- A resolution to allow Vicki to choose a vanity for bathroom, not to exceed $2,000, was moved by Brad and seconded by Karen. All Board members voted in favor.
- Proposed Code Change – 230-67. Patrick and Wayne explained the need for clarification in the code related to the number of days the ARB has to take action on an application once it has been referred to them by the building inspector. Currently, the statute provides a default approval if the ARB has not taken an action within 60 days of the referral, unless the applicant agrees to an extension. The request is to make the requirement more consistent with other default requirements you find under state law, which is 62 days in most instances. It does not need to be 62 days in the village, but the suggestion is to clarify the dates related to the initial date of referral, the date of the public hearing, and when the public hearing is closed. Patrick asked Wayne to clarify the process once an application is submitted to the building inspector. Wayne explained the process and why it needs clarification. In his opinion, the default period should be once the required Public Hearing has taken place and has closed, the ARB has a certain amount of time to make a decision. Patrick suggested that Wayne work with the chairperson of the ARB to know exactly what they are looking to clarify and what period of time they deem sufficient. Stephanie commented that the state guidelines are a good starting point but that Susannah had suggested a bit longer time period to allow the ARB more flexibility given that the residents are not full-time here in the village.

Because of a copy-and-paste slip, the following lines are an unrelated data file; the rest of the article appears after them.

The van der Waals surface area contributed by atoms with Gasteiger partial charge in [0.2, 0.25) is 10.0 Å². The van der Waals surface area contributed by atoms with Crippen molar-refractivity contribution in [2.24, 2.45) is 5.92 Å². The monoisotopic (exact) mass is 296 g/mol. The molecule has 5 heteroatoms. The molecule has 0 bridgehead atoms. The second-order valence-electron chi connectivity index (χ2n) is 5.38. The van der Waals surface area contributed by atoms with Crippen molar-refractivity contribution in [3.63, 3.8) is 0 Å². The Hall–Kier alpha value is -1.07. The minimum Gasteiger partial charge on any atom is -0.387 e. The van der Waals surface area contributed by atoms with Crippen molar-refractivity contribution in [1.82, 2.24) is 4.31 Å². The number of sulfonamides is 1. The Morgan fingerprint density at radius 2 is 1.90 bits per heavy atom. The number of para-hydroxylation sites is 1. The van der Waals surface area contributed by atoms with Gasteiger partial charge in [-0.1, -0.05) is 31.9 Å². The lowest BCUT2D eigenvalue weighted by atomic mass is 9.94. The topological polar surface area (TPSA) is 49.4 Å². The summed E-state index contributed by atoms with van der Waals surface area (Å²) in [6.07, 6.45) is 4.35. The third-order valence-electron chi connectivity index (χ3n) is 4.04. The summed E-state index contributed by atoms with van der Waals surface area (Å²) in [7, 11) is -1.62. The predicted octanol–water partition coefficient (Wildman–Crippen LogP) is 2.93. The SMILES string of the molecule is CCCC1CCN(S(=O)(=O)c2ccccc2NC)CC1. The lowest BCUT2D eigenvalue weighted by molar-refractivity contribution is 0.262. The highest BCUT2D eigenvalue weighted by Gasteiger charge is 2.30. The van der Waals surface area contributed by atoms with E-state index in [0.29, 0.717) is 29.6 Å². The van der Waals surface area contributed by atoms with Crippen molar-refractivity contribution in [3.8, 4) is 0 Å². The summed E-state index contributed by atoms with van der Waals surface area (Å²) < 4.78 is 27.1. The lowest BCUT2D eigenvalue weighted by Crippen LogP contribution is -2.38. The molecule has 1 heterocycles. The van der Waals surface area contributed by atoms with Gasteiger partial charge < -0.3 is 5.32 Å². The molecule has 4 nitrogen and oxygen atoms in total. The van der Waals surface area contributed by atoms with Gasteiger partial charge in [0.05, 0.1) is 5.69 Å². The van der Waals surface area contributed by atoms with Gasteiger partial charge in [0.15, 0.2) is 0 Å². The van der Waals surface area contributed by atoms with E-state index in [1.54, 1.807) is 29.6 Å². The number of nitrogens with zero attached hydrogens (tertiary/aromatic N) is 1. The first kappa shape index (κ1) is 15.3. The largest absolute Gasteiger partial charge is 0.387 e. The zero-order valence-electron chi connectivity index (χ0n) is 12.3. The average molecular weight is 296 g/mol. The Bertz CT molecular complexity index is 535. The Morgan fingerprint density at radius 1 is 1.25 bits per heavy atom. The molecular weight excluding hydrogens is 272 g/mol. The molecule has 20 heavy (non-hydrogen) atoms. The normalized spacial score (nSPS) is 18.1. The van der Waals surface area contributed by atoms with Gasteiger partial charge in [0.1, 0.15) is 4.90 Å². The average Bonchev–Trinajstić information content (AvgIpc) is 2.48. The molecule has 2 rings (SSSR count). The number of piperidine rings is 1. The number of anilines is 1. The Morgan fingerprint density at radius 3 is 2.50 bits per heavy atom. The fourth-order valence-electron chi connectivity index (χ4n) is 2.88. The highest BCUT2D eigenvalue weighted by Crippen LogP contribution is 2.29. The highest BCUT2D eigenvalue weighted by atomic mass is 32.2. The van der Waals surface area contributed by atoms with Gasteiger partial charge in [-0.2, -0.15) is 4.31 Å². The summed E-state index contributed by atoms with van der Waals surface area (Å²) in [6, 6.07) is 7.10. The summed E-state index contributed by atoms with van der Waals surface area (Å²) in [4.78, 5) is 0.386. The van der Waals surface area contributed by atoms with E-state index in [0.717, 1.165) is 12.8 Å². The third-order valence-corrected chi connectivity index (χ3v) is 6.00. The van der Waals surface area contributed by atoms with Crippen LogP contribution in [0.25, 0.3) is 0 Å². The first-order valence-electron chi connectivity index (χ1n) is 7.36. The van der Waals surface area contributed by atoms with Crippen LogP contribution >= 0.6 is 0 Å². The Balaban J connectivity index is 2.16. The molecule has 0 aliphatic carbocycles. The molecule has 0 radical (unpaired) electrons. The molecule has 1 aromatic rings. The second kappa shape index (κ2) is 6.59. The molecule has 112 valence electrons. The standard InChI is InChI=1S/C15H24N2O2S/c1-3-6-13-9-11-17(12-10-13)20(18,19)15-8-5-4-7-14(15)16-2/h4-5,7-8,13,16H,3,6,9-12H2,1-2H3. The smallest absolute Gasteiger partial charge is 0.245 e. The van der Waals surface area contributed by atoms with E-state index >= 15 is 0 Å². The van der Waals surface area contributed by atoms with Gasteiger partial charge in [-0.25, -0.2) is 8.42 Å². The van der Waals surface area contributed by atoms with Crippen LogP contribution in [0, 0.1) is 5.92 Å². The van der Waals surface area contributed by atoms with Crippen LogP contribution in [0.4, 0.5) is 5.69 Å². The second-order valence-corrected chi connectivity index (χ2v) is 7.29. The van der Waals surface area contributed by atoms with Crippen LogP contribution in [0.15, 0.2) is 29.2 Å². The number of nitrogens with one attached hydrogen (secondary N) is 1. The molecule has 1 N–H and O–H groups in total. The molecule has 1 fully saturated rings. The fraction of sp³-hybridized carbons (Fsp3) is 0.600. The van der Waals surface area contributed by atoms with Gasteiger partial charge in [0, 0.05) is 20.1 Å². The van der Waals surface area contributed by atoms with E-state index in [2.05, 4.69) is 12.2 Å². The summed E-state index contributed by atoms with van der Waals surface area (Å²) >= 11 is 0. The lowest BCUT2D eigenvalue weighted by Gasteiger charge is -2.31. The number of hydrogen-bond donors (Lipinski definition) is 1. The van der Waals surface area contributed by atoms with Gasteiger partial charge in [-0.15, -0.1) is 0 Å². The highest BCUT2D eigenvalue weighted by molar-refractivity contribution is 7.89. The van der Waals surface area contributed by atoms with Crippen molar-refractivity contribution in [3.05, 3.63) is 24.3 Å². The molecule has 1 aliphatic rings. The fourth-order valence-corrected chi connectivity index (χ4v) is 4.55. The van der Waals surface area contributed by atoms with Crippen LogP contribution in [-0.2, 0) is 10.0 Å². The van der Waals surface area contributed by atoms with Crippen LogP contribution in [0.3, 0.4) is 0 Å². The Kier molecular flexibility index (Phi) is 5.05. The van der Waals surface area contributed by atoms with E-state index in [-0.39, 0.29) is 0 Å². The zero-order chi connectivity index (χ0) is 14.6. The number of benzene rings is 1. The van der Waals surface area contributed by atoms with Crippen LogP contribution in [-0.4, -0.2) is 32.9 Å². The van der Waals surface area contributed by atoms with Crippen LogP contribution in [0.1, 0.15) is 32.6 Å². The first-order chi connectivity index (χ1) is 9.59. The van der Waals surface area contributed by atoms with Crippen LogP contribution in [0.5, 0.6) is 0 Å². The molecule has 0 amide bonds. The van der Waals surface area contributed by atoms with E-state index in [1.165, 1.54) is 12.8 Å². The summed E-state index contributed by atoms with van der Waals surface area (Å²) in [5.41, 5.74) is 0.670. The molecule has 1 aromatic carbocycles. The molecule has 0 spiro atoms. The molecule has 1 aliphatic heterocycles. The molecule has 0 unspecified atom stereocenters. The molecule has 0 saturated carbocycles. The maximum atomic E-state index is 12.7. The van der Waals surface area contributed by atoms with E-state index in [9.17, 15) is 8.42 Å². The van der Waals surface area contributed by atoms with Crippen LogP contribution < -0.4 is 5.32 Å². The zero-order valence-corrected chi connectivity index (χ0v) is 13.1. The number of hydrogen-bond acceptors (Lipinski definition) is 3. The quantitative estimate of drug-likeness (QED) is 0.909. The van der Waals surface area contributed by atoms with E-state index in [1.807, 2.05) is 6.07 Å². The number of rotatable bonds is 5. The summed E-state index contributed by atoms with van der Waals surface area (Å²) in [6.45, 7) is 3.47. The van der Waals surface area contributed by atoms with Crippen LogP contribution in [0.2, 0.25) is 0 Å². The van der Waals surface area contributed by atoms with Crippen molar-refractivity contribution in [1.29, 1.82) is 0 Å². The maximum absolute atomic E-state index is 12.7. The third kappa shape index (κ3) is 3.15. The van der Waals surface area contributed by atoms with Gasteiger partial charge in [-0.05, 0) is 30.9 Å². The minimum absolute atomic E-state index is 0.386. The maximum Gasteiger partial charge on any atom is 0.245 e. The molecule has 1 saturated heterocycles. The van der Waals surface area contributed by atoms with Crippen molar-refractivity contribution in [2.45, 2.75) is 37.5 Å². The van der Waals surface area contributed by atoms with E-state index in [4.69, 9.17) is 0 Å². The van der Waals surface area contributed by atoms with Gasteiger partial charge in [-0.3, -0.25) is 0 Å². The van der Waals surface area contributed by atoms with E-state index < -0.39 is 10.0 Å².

- Water Update- Patrick commented that he is very pleased with the quality of village water right now. The chloride levels are inside of 20. The old building on Yoco Road (with the hazardous materials sign on it) is being removed soon and well #2 is now connected into the old highway barn, which is now the water treatment center and is complete and fully functioning. Also, he announced that he and Wayne met with the Town of Shelter Island, who is currently negotiating an agreement with SCWA for the West Neck Water District. Wayne noted that there is no connection between the village water district and the West Neck District. The village simply met with the town to share with them the process they went through in negotiating the village contract.
- A motion to reopen the Public Hearing on Permitted Uses, Driveways and Parking was made by Brad and seconded by Karen. All Board members vote in favor. <<1:28>>
- Patrick re-opened the hearing with comments. The proposed new language clarifies driveways and parking areas defined as structures. He takes issue with the language and sees it as overly restrictive. Wayne explained generally what other municipalities do and that it varies. Ari shared that he feels that it is a safety issue and that approval of location of driveways and parking areas is important to have in the code.
- Wayne reviewed what is currently in the draft and what changed regarding driveways and parking areas. <<1:33>>